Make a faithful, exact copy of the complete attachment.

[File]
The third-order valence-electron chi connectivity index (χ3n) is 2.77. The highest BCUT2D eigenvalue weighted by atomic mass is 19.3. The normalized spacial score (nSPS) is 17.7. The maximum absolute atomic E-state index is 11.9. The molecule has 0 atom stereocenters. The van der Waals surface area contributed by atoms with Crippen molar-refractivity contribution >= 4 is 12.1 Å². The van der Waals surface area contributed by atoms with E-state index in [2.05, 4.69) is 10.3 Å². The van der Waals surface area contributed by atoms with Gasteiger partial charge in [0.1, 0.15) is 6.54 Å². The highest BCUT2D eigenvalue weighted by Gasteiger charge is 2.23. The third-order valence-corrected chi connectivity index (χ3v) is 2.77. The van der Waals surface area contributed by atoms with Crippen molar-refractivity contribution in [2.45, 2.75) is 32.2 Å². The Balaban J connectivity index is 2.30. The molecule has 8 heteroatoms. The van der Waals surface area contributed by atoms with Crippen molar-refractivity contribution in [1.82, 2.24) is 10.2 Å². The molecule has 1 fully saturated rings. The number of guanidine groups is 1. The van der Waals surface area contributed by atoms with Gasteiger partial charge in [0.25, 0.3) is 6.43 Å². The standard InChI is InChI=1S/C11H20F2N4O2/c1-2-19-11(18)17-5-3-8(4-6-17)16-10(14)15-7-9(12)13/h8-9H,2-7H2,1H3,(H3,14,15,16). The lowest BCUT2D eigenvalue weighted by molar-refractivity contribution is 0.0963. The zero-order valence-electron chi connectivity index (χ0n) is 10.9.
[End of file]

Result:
The third-order valence-electron chi connectivity index (χ3n) is 2.77. The highest BCUT2D eigenvalue weighted by atomic mass is 19.3. The normalized spacial score (nSPS) is 17.7. The maximum absolute atomic E-state index is 11.9. The molecule has 0 atom stereocenters. The van der Waals surface area contributed by atoms with Crippen molar-refractivity contribution >= 4 is 12.1 Å². The van der Waals surface area contributed by atoms with E-state index in [2.05, 4.69) is 10.3 Å². The van der Waals surface area contributed by atoms with Gasteiger partial charge in [0.1, 0.15) is 6.54 Å². The highest BCUT2D eigenvalue weighted by Gasteiger charge is 2.23. The third-order valence-corrected chi connectivity index (χ3v) is 2.77. The van der Waals surface area contributed by atoms with Crippen molar-refractivity contribution in [2.45, 2.75) is 32.2 Å². The Balaban J connectivity index is 2.30. The molecule has 8 heteroatoms. The van der Waals surface area contributed by atoms with Crippen molar-refractivity contribution in [1.82, 2.24) is 10.2 Å². The molecule has 1 fully saturated rings. The number of guanidine groups is 1. The van der Waals surface area contributed by atoms with Gasteiger partial charge in [0.25, 0.3) is 6.43 Å². The standard InChI is InChI=1S/C11H20F2N4O2/c1-2-19-11(18)17-5-3-8(4-6-17)16-10(14)15-7-9(12)13/h8-9H,2-7H2,1H3,(H3,14,15,16). The lowest BCUT2D eigenvalue weighted by molar-refractivity contribution is 0.0963. The zero-order valence-electron chi connectivity index (χ0n) is 10.9.